Road Transport | 1970 | Sound | Colour
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A film about the care of pensioners and the elderly on the roads, and what precautions they need to take in order to stay safe and avoid accidents. London Borough of Camden, road safety. "Life is worth living" caption in black letters on a white background, on half a screen, with the picture of an elderly semi-toothless woman on the other side with a big grin on her face. Titles appear with different pictures of elderly men and women smiling.
Open on busy congested road with traffic moving toward camera, vans and cars both fill the street. "In London there are over 14 million vehicles using the road" "Pedestrians over 60 years of age are amongst the most vulnerable of all road users". Shot of cars going over a sleeping policeman, including a Morris Traveller and an ambulance.
An elderly woman is shown crossing a road at a pedestrian crossing and the car screeches to a halt almost hitting her, the old man in the car and the woman crossing have a slanging match. An old gent in tan raincoat and walking with a stick tries to run and jump on the back of a moving red bus and falls into the gutter, a man rushes from a shop to help him. An old boy with walking stick, pointed beard and bandy legs, much like Charlie Chaplin's 'Little Tramp' character, crosses a busy road very gingerly, but makes it to the other side.
Another old gentleman crosses a street in a town centre, and although the main road of traffic is stopped at a red light, there is a filter arrow for cars wishing to turn left, and the oncoming cars almost knock him down, Hughie warns us to watch out for the filter arrows at traffic lights when crossing. Some old people are shown sitting in a hall, having a sing song, they are accompanied by a tinkling piano, at the front of the hall, some of them are hand in hand having a knees -up, then some prance down the middle aisle in a conga formation.
Some old folks are shown climbing aboard a coach for an outing, they are led in a sing-song by a woman at the front of the coach. There are individual close ups of some of the passengers on the coach. Some are shown enjoying a drink at their local, the men are in cloth caps. One lady is seen using oil paints, holding her brushes with one hand and squeezing the paint out with the other, she is on her balcony and is painting the large houses opposite, we are then shown the finished work. Some scenes of the elderly resting with their feet up in a park, with attractive rosebeds in view.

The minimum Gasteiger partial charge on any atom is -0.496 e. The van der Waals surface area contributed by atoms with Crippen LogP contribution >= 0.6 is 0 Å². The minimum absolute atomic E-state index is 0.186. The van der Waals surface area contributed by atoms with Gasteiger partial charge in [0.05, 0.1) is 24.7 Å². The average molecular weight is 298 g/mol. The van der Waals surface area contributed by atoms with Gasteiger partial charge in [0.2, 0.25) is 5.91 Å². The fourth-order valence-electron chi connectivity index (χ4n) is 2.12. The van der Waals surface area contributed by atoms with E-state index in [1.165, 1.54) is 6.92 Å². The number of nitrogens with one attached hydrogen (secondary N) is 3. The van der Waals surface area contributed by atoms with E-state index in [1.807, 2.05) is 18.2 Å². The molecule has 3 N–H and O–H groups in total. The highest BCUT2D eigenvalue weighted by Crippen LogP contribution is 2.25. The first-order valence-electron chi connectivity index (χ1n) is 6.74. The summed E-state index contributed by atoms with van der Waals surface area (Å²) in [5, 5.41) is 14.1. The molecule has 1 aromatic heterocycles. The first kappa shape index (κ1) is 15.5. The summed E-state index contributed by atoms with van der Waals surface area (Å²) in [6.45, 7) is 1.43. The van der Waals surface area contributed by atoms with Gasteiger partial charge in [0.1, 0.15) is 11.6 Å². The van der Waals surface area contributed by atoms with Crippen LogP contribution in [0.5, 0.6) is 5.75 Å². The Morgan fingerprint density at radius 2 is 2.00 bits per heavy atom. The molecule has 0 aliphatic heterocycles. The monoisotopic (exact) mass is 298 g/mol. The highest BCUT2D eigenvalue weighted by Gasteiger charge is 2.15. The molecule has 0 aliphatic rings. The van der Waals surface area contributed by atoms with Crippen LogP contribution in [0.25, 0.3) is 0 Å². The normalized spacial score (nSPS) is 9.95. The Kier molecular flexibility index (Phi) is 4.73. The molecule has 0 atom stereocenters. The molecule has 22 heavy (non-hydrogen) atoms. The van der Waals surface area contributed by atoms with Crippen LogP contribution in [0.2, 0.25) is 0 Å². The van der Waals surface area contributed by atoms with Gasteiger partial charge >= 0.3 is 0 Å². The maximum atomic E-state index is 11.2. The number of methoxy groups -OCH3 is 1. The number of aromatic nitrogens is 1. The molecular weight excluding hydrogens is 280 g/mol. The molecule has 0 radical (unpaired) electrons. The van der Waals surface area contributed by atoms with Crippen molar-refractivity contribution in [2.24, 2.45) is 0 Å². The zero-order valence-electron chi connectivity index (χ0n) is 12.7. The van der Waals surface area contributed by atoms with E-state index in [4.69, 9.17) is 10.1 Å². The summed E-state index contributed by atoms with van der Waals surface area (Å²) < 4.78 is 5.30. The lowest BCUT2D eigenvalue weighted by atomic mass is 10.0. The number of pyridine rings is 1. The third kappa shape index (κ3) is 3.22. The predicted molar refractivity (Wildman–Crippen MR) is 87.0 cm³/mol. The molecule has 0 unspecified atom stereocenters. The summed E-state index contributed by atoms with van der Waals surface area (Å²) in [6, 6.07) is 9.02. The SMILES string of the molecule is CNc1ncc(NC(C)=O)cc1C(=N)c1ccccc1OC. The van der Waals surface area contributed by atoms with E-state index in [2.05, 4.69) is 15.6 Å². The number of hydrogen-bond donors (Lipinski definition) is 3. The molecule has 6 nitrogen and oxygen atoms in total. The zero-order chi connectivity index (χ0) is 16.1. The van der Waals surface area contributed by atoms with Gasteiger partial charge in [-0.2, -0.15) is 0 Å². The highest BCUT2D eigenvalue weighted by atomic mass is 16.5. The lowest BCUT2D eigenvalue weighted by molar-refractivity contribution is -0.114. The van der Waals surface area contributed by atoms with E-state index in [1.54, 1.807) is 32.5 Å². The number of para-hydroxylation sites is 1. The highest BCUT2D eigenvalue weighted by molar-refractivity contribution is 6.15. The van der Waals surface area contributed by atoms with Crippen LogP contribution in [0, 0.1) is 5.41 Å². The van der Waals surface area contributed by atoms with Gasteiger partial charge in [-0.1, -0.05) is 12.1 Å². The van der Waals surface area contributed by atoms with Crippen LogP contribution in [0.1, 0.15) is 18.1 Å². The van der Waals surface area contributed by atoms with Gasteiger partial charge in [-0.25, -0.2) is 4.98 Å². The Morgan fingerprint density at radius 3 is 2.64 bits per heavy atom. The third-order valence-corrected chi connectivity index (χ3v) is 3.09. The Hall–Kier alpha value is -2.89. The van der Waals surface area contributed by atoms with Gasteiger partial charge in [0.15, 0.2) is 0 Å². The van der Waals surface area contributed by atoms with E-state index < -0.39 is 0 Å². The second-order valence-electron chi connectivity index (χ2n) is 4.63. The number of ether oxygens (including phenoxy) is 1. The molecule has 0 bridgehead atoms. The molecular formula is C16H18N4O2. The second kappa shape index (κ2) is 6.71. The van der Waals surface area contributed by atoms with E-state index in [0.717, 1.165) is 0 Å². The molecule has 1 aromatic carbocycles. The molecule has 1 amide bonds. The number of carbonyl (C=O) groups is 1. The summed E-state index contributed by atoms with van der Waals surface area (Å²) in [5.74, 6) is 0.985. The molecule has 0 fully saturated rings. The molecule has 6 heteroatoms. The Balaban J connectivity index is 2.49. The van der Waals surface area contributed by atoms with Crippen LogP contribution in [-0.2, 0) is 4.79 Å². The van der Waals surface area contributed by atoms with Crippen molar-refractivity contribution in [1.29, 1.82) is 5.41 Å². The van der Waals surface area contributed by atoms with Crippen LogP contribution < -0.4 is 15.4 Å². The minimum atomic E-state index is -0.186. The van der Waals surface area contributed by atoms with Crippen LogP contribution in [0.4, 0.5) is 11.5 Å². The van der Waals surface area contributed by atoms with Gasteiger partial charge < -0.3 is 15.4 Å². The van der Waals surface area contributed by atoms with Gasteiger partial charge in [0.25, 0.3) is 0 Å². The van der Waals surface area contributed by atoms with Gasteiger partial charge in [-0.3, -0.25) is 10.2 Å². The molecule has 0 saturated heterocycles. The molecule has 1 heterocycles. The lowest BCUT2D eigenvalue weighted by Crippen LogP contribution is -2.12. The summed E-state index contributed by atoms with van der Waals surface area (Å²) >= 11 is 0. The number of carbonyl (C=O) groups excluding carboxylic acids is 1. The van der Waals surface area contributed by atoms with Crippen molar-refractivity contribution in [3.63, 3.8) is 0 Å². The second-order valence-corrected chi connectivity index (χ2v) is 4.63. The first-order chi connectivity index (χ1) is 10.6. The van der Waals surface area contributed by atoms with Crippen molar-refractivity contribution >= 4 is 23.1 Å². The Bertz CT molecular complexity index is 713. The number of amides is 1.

Some elderly people at the seaside, sitting on deckchairs, looking through telescopes, eating ice-creams, a young blond girl is sunbathing, laying on her front, a man with rolled up trousers on the beach doing the football pools, an old woman in a wheelchair is wheeled along what looks like Brighton seafront.
An old man in hat phones his daughter from a red phone box, he is called by his son, in brown suit and tie, the old man rushes across the pedestrian crossing and a white car speeding along the road does not stop and comes straight toward camera. Hughie tells us the man was killed instantly.
Elderly Mr. And Mrs. Brownlow leave their home with well trimmed privet hedge out front, walk down the suburban street lined with houses, they kiss and Mrs Brownlow steps straight into the street, a van comes straight at her and she looks into the camera as it zooms up on her very quickly to simulate the impact of the van "Mrs Brownlow was crippled for life"
Mrs Williams steps out of her townhouse, and out into the path of an oncoming van and her hand and hat are seen on the road below the cabin of the driver, he looks down aghast.
A group of around 15-20 old people stand waving at the camera, in front of a house with black railings outside, they suddenly disappear, and Hughie explains that this many elderly people are killed on the road each week. An old woman in an overcoat is shown crossing the road correctly, stopping at the kerb, looking both ways and then crossing safely to the other side.
An almost toothless old woman is shown in a still, wearing a flowered tabard, on the top half of the frame, with the caption "The End" on the bottom half, in black letters on a white background.
To request more details on this film, please contact us quoting Film number 3909.